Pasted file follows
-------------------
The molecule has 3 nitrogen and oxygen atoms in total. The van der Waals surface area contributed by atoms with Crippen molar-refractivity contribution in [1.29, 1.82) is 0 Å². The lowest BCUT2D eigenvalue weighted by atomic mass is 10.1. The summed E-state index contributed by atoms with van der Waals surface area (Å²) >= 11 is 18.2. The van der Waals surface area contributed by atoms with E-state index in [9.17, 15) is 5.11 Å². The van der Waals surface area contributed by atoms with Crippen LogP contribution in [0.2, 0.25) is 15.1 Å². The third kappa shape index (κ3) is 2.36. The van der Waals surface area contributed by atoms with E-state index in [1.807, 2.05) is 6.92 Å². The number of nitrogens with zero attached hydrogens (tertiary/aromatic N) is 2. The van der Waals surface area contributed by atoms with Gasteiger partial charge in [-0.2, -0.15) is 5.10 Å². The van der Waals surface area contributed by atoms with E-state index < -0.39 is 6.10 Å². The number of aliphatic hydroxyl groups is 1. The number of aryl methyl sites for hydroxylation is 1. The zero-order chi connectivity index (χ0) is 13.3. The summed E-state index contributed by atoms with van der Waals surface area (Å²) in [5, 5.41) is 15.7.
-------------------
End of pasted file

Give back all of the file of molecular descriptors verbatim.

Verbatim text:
The molecule has 3 nitrogen and oxygen atoms in total. The van der Waals surface area contributed by atoms with Crippen molar-refractivity contribution in [1.29, 1.82) is 0 Å². The lowest BCUT2D eigenvalue weighted by atomic mass is 10.1. The summed E-state index contributed by atoms with van der Waals surface area (Å²) >= 11 is 18.2. The van der Waals surface area contributed by atoms with E-state index in [9.17, 15) is 5.11 Å². The van der Waals surface area contributed by atoms with Crippen LogP contribution in [0.2, 0.25) is 15.1 Å². The third kappa shape index (κ3) is 2.36. The van der Waals surface area contributed by atoms with E-state index in [1.807, 2.05) is 6.92 Å². The number of nitrogens with zero attached hydrogens (tertiary/aromatic N) is 2. The van der Waals surface area contributed by atoms with Gasteiger partial charge in [-0.2, -0.15) is 5.10 Å². The van der Waals surface area contributed by atoms with E-state index < -0.39 is 6.10 Å². The number of aliphatic hydroxyl groups is 1. The number of aryl methyl sites for hydroxylation is 1. The zero-order chi connectivity index (χ0) is 13.3. The summed E-state index contributed by atoms with van der Waals surface area (Å²) in [5, 5.41) is 15.7.